Killer heat waves

Dr Karl investigates the growing global trend of heat waves, which have killed more Australians than all other natural disasters combined.
Contributor

Dr Karl Kruszelnicki

Contributor

Dr Karl Kruszelnicki

Dr Karl is a prolific broadcaster, author and Julius Sumner Miller fellow in the School of Physics at the University of Sydney. His latest book, Vital Science is published by Pan MacMillan. Follow him on Twitter at @DoctorKarl

By Dr Karl Kruszelnicki July 7, 2016 Reading Time: 2 Minutes

MOST AUSTRALIANS remember that the Black Saturday bushfires in Victoria in 2009 killed 173 people. But the crippling heat wave that came alongside them killed more than twice that number: 374 people. The 2003 European heat wave killed 50,000–70,000 people, while the Russian heat wave of 2010 killed about 55,000.

The World Meteorological Organisation defines a heat wave as a period of five days in a row with a maximum temperature 5ºC or more higher than the average maximum temperature for that location.

It’s difficult to link specific deaths to a heat wave, however, because there are few clues that appear in an autopsy. Furthermore, your ability to tolerate heat depends on what temperatures you are used to, your age, health, fitness, and many other factors.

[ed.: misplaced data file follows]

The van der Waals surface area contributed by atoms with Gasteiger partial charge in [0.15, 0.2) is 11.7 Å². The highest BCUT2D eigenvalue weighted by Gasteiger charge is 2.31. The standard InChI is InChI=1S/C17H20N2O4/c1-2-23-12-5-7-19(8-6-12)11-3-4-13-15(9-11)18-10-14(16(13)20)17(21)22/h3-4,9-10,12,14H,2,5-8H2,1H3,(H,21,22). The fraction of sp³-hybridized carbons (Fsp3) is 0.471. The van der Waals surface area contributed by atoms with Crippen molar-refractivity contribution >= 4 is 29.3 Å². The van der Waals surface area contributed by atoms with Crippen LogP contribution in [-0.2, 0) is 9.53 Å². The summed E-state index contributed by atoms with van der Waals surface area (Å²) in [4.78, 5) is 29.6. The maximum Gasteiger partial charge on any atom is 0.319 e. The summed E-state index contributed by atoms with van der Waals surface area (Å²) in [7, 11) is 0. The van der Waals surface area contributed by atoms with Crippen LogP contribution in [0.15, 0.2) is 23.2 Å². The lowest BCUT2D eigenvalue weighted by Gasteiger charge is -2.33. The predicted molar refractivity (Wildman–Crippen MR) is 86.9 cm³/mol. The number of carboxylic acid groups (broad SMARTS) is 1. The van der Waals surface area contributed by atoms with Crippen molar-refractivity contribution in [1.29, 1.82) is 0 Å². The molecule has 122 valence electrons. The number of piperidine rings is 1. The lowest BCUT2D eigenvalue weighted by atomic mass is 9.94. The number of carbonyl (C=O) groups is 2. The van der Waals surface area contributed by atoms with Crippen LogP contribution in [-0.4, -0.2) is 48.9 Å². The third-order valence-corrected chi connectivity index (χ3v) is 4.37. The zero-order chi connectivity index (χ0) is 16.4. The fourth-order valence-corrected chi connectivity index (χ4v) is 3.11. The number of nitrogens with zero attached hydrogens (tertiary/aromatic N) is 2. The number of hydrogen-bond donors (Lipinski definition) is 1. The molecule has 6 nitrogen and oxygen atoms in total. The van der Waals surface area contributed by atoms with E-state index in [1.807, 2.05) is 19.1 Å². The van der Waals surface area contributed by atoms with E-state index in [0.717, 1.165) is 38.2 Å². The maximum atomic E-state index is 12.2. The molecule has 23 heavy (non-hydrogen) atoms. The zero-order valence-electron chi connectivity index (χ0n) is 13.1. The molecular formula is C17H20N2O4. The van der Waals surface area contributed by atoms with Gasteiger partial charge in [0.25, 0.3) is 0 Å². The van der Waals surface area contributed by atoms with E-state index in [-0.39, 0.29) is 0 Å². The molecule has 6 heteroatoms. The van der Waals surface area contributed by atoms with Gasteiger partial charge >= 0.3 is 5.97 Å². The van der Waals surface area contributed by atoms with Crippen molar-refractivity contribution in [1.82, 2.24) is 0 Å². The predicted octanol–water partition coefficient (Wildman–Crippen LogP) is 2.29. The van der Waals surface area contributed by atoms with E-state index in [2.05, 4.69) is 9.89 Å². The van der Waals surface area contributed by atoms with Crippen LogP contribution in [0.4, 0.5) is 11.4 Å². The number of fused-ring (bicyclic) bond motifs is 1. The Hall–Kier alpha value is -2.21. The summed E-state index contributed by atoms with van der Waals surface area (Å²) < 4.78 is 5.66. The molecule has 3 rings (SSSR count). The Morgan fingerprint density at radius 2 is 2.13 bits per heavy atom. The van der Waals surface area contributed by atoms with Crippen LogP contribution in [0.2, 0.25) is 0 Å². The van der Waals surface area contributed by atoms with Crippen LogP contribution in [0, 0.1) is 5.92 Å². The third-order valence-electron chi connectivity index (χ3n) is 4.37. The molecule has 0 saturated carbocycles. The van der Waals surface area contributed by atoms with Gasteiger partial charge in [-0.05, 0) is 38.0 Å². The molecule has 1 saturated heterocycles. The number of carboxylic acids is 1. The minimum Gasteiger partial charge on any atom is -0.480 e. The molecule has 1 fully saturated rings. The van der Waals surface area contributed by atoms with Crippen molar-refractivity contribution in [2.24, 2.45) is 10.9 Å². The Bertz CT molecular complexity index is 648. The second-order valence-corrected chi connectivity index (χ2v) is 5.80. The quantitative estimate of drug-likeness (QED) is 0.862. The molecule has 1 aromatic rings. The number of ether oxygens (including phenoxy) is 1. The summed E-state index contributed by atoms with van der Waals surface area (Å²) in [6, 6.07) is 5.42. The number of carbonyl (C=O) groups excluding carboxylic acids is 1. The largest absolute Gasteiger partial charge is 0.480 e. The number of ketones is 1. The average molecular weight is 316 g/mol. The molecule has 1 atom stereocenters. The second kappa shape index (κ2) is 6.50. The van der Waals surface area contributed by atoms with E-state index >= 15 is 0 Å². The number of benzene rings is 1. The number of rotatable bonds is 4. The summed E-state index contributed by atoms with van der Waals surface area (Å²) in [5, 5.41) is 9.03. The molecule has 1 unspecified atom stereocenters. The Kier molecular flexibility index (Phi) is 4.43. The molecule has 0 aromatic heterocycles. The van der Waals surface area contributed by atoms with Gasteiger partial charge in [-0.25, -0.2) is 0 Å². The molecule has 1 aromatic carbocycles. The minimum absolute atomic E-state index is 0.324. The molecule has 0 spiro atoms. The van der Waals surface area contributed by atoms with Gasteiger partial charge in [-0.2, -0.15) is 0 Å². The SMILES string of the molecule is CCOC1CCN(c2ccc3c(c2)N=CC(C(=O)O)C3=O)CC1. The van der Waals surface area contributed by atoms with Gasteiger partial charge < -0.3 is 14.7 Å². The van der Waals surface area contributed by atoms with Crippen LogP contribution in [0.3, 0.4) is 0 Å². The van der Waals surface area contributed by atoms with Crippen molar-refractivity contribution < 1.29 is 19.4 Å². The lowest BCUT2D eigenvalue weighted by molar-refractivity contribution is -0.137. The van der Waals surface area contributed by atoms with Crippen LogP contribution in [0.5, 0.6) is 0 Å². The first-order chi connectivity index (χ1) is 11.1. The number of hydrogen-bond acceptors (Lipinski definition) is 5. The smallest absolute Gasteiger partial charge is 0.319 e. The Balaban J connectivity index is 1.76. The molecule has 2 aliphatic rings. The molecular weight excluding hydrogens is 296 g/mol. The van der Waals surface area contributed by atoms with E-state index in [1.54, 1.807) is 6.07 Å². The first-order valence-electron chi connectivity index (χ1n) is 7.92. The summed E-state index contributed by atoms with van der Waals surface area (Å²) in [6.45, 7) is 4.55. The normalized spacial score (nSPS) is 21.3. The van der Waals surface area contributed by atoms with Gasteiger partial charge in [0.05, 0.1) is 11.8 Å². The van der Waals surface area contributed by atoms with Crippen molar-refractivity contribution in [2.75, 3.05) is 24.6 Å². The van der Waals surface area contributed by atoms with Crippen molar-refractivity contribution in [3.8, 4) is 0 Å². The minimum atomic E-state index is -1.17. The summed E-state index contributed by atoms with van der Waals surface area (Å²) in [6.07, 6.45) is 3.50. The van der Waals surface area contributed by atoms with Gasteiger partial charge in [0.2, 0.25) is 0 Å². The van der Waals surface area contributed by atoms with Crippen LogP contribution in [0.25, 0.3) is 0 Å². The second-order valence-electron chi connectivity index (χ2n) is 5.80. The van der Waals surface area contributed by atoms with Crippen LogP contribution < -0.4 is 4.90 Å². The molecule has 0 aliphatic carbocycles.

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But morticians easily recognise heat-wave deaths in the morgue, when the bodies start to pile up. During the heat waves listed above and in Victoria again in 2014, there was simply no more room to store the bodies that were coming in. The overflow had to be stored in mortuaries, universities and funeral parlours.

Unfortunately, with climate change, the projections are that future heat waves will be more extreme in temperature, happen more frequently, last longer, and cover more of the Earth’s surface.

Back in the early 1960s, heat waves with temperatures three standard deviations above the average covered about 1 per cent of our planet’s land area. By 2010 they covered about 5 per cent. By 2020 it’s expected to rise to 10 per cent – and by 2040, 20 per cent. In other words, before the middle of this century, when heat waves do arise, they will cover about one-fifth of all of Earth’s land area.

In fact, heat waves have killed more Australians than all other natural disasters combined. At least 4500 Australians have died from heat waves since the year 1900. For the vulnerable at least, heat packs a powerful punch.

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